There was a day when mass production was more about getting quality stuff to the masses, and less about the ability to make massive amounts of all things sans quality. In the 18th and 19th centuries, potters in Great Britain started producing Ironstone china to serve as a more durable, re-producable alternative to porcelain, and they did not skimp on good, solid quality. After all, it’s called stoneware, which means it’s made out of rock! And dinner tables the world over begged to stand beneath its weight.

It seems that through the 19th century Americans preferred the pure white Ironstone pieces. And it makes sense that we would opt for what was clean, strong, and classy, not to mention versatile enough to deck the rough wood of the farmhouse table and the soft elegance of the table-clothed dining room. Two centuries later, it is a special thing to share in a rich dining tradition with our predecessors, especially when we’re eating off the same plates.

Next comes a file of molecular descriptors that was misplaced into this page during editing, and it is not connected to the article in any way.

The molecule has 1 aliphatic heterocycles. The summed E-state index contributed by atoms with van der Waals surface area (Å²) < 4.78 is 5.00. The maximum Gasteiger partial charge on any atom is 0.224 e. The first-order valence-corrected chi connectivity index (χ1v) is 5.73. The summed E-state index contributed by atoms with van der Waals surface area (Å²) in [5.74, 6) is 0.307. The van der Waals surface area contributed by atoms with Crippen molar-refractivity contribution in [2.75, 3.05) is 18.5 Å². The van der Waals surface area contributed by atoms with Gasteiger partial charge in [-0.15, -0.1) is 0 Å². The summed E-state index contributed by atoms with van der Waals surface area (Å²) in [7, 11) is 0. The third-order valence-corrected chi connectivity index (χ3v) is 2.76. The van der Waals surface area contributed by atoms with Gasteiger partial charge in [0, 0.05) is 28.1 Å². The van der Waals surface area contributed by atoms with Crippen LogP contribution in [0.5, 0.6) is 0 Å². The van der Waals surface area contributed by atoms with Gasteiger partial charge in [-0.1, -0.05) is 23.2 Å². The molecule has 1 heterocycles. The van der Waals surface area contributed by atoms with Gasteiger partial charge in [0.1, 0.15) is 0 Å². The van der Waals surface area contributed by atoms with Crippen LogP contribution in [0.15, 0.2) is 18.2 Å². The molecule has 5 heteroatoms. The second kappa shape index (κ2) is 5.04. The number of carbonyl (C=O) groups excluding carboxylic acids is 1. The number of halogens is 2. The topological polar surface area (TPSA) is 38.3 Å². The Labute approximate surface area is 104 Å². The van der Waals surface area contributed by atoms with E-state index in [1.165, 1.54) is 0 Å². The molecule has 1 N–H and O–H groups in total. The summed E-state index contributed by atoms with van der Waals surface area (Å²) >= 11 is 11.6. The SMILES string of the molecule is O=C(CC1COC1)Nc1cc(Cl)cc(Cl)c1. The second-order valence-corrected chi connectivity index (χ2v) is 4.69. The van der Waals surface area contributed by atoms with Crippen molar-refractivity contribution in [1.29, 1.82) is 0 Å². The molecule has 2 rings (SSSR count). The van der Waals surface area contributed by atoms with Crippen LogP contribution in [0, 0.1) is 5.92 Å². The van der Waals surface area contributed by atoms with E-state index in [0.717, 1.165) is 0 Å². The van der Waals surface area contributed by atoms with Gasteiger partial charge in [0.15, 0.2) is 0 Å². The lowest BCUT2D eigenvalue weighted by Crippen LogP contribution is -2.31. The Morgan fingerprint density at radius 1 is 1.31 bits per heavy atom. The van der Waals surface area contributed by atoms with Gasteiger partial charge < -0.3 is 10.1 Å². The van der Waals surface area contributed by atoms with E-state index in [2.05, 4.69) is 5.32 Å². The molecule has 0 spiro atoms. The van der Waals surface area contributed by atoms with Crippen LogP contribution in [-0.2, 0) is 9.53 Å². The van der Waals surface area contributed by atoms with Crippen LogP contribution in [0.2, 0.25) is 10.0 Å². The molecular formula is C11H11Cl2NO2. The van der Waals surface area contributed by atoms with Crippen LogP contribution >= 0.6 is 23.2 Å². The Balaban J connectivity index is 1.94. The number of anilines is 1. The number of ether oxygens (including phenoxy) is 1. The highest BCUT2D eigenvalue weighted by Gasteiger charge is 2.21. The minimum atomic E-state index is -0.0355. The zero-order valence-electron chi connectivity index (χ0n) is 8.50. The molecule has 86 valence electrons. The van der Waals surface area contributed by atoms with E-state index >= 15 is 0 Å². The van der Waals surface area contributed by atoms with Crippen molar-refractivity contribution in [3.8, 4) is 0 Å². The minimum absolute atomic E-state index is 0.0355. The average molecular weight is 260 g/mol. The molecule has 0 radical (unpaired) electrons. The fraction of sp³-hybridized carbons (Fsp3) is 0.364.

-Written by Jonathan Allston


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